The Redfields were had a range finding capability. The reticle was standard crosshairs but there was also a range ladder to the right side with two extra  horizontal stadias.   As you can see below the idea was to adjust the zoom ring until the two top stadias  fit with the top on a man’s shoulders and the bottom on his belt.  The ranger scale would then show the yardage.   The redfields ranging scale and measuring stadia  worked well with the average measurements of an adult  asian male. Now if that was done on purpose  or not I have yet to find out.   One you had the range you could either dial in the DOPE ( usually never done as it took too much time) or you held off.  This system was also incorporated as part of the US Army’s  ART system used on the XM21. But that is another day.  Word has it few Marine snipers used the scope’s ranging ability very often.  The  range finding stadia and ladder  often  melted when the sun came through the objective lens after a  relatively short amount of time so care was taken to keep it covered or out of direct sun.  Because of that a lot of the scopes are minus the range finding  ability.

And here we have a picture of The Master Sniper himself  with the M40 he used on his second tour as a scout sniper.  The picture is noteworthy not only for being who it is but for he gear he is carrying.  What  Hathcock carried with  him on most missions has been recorded multiple times.   He noted many times he usually took nothing more than his rifle, binos a belt with two canteens, a pistol, a poncho ,   a knife, a compass and a bandoleer of 30cal match in cloth  bandoleer tied around his waist.  This was done in case he had to drop his pistol belt  to run, he still had “all he really needed.”  Yes, a gun and some ammo is truly the only thing Hathcock really needed if you  had the idiocy to chase him through  the countryside.   The rest he carried in his pants cargo pockets.  Here is is wearing the M56 belt with what appears to be two M56 ammo pouches, a flak vest and his  NVA pack.  I found it interesting that  Carlos appears to have a lanyard  attached to his 1911.   Hathcock wears his signature 3rd pattern  ERDL jungle fatigues and his boonie with his white feather in it laying on his back.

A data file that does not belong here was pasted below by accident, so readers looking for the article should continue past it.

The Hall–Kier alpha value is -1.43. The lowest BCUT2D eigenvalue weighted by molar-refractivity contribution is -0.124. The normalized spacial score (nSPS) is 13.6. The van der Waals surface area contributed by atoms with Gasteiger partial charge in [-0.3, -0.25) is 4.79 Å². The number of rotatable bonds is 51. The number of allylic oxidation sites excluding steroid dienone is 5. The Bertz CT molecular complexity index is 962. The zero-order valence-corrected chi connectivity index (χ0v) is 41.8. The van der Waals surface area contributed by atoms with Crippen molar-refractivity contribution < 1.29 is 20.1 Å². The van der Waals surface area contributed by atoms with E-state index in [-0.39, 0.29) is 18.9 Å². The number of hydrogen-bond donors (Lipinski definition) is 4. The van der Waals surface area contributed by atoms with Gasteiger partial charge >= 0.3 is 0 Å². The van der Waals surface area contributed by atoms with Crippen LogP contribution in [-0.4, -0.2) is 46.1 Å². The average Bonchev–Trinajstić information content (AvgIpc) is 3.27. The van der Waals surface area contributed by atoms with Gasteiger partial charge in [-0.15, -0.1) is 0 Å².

Here is a photo taken from where Hathcock took perhaps his record breaking 2,500 yard shot.  If you have seen this photo before else where claiming that is Hathcock in the image beside the gun, it is not .  That is SSGT Roberts, his spotter on that mission and the picture is from Carlos’ own collection so I think he knows who was in the picture.    You can see the 8x Unertl mounted to the M2 Browning he used to make his famous shot and the terrain beyond. Perfect position to make a shot like that.